Dumbing Down the Arts

  The Guardian gushes: At a time when arts are squeezed in some schools, teachers are embracing them as a tool to teach the environment without realising it is this insidious belief that the arts are merely a pedagogical tool that is leading to a paucity of engagement with great art. The tragic figure of the starving … More Dumbing Down the Arts

Knowledge Belongs to the Many, Not the Few

Angela Rayner’s speech to the Labour Party conference contained many interesting ideas. The National Education Service, of course, echoes the UK’s beloved NHS: The next Labour Government will create a National Education Service, a cradle-to-grave system supporting everyone throughout their lives. It would start in the early years, where we know it has the most … More Knowledge Belongs to the Many, Not the Few

History of Thought

In these days of very little time or space on a timetable it is still heartening to know that some schools are trying to make a space where children can be taught in a way that celebrates education for its own sake. Paradoxically this approach might have benefits beyond education, as Stefan Collini puts it: … More History of Thought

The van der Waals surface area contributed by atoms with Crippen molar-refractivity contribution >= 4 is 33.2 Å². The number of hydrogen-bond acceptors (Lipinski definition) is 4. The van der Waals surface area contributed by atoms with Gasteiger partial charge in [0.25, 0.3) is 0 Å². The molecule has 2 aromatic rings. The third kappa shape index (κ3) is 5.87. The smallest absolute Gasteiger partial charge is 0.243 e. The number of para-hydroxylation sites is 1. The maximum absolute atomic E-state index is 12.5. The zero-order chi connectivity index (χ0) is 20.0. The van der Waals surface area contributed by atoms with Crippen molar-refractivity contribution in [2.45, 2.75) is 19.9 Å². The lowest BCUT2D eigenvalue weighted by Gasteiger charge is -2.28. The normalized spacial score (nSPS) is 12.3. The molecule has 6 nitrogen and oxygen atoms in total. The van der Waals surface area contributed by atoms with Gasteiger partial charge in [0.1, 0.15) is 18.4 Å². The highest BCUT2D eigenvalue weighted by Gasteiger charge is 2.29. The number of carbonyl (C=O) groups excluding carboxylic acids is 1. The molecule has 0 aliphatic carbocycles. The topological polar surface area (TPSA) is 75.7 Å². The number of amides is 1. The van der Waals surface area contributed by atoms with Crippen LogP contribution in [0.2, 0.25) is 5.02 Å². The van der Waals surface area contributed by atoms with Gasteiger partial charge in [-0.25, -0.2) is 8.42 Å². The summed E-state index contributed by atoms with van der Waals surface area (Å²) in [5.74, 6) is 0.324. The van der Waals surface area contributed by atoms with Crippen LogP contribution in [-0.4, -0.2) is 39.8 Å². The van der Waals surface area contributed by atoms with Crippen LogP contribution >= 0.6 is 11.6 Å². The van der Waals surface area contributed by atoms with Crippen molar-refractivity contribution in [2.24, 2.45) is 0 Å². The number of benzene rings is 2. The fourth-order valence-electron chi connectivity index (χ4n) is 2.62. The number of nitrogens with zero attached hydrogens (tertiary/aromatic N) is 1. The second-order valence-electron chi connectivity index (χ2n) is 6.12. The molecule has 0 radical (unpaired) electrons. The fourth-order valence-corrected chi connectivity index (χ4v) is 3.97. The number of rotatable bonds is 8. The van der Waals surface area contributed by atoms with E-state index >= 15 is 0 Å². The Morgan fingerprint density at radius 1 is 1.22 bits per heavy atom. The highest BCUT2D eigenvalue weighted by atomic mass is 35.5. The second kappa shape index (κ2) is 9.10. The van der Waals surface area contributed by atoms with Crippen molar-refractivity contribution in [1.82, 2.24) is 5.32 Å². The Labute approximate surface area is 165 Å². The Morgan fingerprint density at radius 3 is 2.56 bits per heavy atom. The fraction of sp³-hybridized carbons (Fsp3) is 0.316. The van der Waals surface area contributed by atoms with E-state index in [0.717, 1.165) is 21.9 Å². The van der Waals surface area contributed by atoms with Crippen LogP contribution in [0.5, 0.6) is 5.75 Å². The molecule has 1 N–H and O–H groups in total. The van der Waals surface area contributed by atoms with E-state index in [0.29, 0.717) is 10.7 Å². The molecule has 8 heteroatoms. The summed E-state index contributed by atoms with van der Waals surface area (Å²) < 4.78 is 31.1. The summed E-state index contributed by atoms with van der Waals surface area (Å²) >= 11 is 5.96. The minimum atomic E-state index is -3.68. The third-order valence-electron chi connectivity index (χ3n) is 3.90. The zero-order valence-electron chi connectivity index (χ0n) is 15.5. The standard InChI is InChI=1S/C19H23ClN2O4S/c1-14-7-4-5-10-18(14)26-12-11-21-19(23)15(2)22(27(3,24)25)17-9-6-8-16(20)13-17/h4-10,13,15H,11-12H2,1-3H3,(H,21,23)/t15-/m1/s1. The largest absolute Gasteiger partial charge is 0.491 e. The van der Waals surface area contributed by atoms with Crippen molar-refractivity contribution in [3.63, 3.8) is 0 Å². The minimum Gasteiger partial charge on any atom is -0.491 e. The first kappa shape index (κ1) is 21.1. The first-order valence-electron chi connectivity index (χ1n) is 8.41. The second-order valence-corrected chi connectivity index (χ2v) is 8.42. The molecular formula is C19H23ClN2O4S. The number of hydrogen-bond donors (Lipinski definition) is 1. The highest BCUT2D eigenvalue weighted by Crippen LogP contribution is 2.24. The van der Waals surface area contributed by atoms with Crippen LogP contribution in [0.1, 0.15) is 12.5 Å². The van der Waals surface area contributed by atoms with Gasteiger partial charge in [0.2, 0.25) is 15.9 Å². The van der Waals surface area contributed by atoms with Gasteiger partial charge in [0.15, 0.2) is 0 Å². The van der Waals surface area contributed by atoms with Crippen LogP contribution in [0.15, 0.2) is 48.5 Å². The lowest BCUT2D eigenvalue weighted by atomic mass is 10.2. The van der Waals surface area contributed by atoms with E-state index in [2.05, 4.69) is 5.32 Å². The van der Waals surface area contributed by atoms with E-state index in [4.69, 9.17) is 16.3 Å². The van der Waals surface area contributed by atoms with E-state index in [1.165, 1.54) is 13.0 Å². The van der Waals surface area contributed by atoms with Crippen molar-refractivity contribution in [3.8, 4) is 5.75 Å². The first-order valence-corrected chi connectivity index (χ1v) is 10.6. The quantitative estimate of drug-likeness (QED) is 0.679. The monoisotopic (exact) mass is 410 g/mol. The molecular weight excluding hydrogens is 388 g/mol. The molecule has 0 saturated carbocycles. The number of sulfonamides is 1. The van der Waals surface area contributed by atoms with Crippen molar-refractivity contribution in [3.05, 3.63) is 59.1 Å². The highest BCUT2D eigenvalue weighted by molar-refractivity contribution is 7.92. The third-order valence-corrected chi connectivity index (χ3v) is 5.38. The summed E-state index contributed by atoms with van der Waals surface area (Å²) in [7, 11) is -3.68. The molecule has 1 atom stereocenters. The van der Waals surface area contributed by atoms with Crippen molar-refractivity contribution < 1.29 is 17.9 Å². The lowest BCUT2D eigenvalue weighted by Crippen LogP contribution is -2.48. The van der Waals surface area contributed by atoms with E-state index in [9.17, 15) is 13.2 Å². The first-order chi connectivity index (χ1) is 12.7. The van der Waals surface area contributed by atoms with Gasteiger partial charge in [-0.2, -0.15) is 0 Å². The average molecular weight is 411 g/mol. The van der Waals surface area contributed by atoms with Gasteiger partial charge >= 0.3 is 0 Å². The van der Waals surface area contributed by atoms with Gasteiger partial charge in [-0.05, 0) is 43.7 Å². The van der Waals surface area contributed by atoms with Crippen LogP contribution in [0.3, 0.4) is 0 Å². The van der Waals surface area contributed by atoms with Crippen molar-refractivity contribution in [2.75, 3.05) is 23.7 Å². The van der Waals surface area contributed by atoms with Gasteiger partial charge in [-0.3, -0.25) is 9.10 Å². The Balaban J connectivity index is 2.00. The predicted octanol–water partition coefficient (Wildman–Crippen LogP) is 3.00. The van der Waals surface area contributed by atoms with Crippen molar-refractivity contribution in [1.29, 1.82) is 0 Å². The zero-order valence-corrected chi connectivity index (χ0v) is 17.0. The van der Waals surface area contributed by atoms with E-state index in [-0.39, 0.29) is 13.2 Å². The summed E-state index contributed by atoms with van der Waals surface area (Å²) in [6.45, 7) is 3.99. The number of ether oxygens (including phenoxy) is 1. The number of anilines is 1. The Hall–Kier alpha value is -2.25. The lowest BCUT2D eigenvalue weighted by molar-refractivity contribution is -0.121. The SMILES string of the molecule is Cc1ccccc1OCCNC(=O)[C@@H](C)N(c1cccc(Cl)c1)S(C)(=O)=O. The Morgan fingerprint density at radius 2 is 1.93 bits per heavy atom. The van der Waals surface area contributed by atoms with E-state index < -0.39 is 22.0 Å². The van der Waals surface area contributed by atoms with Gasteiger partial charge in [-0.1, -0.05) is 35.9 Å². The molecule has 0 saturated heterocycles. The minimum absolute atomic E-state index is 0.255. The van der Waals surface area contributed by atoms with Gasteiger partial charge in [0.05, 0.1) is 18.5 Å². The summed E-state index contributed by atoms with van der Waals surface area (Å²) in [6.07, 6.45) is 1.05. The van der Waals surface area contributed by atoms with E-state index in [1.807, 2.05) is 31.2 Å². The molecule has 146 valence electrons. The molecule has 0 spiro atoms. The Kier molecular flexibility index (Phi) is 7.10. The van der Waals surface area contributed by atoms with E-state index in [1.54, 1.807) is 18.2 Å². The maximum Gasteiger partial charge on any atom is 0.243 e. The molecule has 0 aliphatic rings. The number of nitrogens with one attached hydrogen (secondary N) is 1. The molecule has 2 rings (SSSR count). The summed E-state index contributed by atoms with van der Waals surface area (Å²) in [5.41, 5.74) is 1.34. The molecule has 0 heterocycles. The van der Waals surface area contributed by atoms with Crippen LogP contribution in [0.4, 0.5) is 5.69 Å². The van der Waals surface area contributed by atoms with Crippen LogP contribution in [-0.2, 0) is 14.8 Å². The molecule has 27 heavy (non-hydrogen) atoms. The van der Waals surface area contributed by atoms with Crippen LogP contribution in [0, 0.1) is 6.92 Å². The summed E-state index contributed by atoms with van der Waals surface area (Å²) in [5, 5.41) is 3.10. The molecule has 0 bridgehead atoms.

Going on Holiday During Term-time Can be a Good Thing

Parents who have children at independent school must wonder what the fuss is about, what with their two week half term break in October, their three week holiday at Easter and eight week summer break, they are used to being able to get good deals from holiday companies. Children at independent schools have more time on holiday, … More Going on Holiday During Term-time Can be a Good Thing

Shakespeare’s Schooling

Shakespeare’s Trivium, ‘The whining schoolboy …creeping like snail unwillingly to school’ It is not too hard to see Shakespeare in the schoolboy creeping snail-like to school – but thank goodness he didn’t play truant. The education he received at Stratford Grammar School is reflected in his plays. The aim of the school would have been … More Shakespeare’s Schooling